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Am J Physiol. 1999 Sep;277(3 Pt 1):C598-602.

Osteocyte hypoxia: a novel mechanotransduction pathway.

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Department of Orthopaedic Surgery, University of Cincinnati, Cincinnati, Ohio 45267-0212, USA.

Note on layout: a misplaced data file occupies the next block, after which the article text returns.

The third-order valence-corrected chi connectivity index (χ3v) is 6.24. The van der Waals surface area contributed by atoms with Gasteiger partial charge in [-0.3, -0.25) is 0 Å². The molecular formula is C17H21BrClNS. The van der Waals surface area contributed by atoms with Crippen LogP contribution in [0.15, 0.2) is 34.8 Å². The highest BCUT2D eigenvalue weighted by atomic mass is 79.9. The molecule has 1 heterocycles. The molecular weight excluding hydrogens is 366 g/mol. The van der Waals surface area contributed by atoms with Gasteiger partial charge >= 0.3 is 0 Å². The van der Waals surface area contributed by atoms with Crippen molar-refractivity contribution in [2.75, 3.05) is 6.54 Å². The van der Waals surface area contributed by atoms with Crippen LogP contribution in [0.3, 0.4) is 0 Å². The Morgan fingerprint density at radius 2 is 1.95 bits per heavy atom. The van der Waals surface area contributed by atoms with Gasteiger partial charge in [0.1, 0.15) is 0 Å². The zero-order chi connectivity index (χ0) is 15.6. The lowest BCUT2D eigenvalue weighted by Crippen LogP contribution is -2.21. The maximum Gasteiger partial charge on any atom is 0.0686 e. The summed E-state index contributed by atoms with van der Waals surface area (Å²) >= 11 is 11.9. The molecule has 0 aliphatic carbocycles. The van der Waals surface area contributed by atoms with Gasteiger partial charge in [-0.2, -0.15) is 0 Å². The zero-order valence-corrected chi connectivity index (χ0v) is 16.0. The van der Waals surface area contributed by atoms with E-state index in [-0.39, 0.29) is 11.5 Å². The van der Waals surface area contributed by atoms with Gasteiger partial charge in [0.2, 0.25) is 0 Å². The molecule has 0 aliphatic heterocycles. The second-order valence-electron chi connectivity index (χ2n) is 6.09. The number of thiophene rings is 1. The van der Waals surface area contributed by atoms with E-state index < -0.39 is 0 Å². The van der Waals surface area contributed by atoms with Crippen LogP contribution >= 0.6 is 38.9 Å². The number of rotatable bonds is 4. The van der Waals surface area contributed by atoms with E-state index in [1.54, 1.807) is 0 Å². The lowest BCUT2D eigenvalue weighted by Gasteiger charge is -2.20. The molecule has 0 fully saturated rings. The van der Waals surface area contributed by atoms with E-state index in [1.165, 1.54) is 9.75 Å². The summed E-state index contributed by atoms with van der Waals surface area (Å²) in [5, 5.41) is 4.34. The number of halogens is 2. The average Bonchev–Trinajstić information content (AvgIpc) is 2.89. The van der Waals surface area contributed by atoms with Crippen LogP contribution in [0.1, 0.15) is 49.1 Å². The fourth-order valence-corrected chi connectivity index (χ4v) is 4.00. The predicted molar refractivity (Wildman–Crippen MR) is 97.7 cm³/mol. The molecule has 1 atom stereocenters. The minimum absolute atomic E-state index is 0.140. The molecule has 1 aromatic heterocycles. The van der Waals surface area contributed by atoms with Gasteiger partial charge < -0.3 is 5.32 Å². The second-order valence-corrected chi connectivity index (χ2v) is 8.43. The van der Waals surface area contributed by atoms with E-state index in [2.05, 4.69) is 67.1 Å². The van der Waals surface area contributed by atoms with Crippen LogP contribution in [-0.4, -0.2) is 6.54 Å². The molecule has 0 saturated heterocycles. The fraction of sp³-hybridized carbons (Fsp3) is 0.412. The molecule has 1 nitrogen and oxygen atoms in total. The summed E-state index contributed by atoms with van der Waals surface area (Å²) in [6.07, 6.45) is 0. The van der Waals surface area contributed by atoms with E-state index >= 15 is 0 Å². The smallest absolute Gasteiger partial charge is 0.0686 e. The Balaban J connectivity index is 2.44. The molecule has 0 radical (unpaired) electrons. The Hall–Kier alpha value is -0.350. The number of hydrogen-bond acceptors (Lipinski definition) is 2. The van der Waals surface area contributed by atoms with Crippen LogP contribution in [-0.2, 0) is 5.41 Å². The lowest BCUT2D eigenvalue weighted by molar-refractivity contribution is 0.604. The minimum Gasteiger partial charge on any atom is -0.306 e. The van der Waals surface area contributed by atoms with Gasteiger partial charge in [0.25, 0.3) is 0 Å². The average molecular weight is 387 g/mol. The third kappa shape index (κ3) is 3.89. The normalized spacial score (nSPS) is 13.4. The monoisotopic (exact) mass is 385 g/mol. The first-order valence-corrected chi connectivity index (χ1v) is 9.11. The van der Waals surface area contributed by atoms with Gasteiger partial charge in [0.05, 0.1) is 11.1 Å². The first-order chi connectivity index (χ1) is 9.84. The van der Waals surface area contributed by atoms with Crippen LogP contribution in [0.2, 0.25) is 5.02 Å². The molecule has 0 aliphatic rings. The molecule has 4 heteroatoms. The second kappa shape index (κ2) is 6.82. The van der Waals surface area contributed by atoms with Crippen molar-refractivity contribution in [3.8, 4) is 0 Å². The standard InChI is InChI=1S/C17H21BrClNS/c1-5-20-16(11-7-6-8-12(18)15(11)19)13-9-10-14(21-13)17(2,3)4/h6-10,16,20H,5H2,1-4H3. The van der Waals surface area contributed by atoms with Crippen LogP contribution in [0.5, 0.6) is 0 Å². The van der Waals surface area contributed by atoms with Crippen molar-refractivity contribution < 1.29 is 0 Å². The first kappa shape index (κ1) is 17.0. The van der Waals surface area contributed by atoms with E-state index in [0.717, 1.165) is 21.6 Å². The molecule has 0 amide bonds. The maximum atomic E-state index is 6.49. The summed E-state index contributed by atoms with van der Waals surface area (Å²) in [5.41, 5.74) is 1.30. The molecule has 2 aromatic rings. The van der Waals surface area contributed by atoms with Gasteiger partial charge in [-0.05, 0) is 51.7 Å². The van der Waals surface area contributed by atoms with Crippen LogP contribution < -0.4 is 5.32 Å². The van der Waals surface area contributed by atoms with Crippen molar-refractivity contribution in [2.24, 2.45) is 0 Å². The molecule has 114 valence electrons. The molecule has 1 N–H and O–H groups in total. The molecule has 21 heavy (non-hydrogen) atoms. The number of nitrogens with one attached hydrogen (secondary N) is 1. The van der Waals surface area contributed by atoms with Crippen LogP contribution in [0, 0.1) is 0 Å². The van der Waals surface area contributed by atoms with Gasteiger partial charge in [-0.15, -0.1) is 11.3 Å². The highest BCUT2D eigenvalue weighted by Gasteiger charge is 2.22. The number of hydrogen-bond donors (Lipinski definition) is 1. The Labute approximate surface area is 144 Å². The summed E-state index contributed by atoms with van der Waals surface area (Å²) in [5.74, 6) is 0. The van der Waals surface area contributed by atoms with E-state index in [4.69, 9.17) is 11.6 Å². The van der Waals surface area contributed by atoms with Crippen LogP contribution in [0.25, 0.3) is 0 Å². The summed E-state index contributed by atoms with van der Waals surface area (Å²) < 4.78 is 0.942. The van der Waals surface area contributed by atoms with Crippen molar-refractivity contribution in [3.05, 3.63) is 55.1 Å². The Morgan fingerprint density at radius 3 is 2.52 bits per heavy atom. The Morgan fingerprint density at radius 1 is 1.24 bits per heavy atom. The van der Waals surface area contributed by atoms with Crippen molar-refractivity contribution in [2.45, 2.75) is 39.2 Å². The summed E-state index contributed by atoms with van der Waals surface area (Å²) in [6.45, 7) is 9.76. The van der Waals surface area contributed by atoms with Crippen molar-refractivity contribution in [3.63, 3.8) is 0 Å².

Bone is a unique tissue in which to examine mechanotransduction due to its essential role in weight bearing. Within bone, the osteocyte is an ideal cellular mechanotransducer candidate. Because osteocytes reside distant from the blood supply, their metabolic needs are met by a combination of passive diffusion and enhanced diffusion, arising when the tissue is loaded during functional activity. Therefore, we hypothesized that depriving a bone of mechanical loading (and thus eliminating diffusion enhanced by loading) would rapidly induce osteocyte hypoxia. Using the avian ulna model of disuse osteopenia, we found that 24 h of unloading results in significant osteocyte hypoxia (8.4 +/- 1.8%) compared with control levels (1.1 +/- 0.5%; P = 0.03). Additionally, we present preliminary data suggesting that a brief loading regimen is sufficient to rescue osteocytes from this fate. The rapid onset of the observed osteocyte hypoxia, the inhibition of hypoxia by brief loading, and the cellular consequences of oxygen deprivation are suggestive of a novel mechanotransduction pathway with implications across organ systems.

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